By Errol Castens/Daily Journal Oxford Bureau
HOLLY SPRINGS – One of five historic buildings on the former Mississippi Industrial College campus is being torn down.
Catherine Hall’s demolition began last week after the brick dormitory, built in 1905 at a cost of $35,000, was judged beyond reclamation.
Mississippi Industrial College was founded by the CME Church.
“The educational mission of the school was grounded in theological, vocational-technical, and musical training for black youth from preschool through college age,” stated the 1979 nomination form that resulted in the campus’ core being named to the National Register of Historic Places.
Bernice Jones, a 1963 graduate of Mississippi Industrial College and a longtime educator in Holly Springs, said a lot of memories are embodied in those unstable old edifices – and the one now demolished. As a married student she never lived in the dorm, but she sometimes napped there between classes, she said.
Pointing to the next intact structure to the north of Catherine Hall, she said, “That was the administration building. The library was in there, too.”
The Mississippi Industrial College site is across Memphis Street (state Highway 7) from Rust College, which acquired the property after MIC closed in the 1980s. When both institutions were strong in the early 20th Century, they reportedly formed an impressive northside entrance to Holly Springs.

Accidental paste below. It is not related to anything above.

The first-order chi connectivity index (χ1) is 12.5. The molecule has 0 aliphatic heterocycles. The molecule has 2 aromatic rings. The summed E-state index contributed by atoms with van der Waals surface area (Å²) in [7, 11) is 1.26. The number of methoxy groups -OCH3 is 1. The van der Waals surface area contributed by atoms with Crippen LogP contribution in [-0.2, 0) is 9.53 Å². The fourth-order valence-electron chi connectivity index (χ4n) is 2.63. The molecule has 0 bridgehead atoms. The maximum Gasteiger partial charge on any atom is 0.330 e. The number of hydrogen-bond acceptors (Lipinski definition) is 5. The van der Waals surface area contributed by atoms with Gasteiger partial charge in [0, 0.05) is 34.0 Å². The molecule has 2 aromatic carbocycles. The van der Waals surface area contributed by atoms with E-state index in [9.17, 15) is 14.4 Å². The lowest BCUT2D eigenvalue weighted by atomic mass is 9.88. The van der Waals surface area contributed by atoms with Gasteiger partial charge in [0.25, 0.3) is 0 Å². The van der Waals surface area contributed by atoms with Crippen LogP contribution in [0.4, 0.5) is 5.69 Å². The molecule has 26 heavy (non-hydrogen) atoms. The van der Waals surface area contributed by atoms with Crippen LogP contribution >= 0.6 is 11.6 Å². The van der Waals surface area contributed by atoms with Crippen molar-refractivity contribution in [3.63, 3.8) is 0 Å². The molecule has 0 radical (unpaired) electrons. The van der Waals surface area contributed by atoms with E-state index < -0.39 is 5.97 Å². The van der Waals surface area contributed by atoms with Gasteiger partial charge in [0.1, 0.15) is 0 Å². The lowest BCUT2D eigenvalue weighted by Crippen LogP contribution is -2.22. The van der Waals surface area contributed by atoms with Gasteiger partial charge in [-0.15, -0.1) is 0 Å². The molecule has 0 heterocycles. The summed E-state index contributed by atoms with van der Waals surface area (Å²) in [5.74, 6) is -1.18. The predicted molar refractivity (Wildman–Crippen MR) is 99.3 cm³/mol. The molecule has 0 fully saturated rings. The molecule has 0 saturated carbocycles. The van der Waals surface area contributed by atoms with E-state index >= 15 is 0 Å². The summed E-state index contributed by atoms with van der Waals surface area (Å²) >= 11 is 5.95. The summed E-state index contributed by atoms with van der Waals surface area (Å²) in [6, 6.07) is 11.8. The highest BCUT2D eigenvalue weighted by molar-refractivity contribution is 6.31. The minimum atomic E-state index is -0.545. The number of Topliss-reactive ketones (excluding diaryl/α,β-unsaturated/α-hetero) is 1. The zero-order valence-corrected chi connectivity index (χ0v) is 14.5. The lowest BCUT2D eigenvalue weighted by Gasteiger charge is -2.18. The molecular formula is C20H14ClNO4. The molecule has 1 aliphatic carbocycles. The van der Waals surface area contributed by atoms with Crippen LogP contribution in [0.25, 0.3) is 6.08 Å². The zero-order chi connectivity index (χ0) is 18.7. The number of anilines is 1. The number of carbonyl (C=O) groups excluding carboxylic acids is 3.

While the history of the abandoned campus is not apparent to the drive-by observer, its architecture is, with the exception of one obvious expansion effort, striking. Catherine Hall and three of its surviving neighbors were designed by the same Jackson, Tenn., architectural firm.
“They share the early twentieth-century Jacobean and Colonial Revival design influences,” states the National Register of Historic Places application. “The Revival mode was expressed in a more monumental way in 1923 with the construction of the Carnegie Auditorium … funded through a matching grant from the Andrew Carnegie Foundation.”
As the Catherine Hall demolition shows, efforts to preserve the buildings have been disappointing.
“We’re trying to secure some resources,” said Adrienne Phillips, a spokesman for Rust College, “so we can seal up and shore up the rest of the buildings until they can be restored.”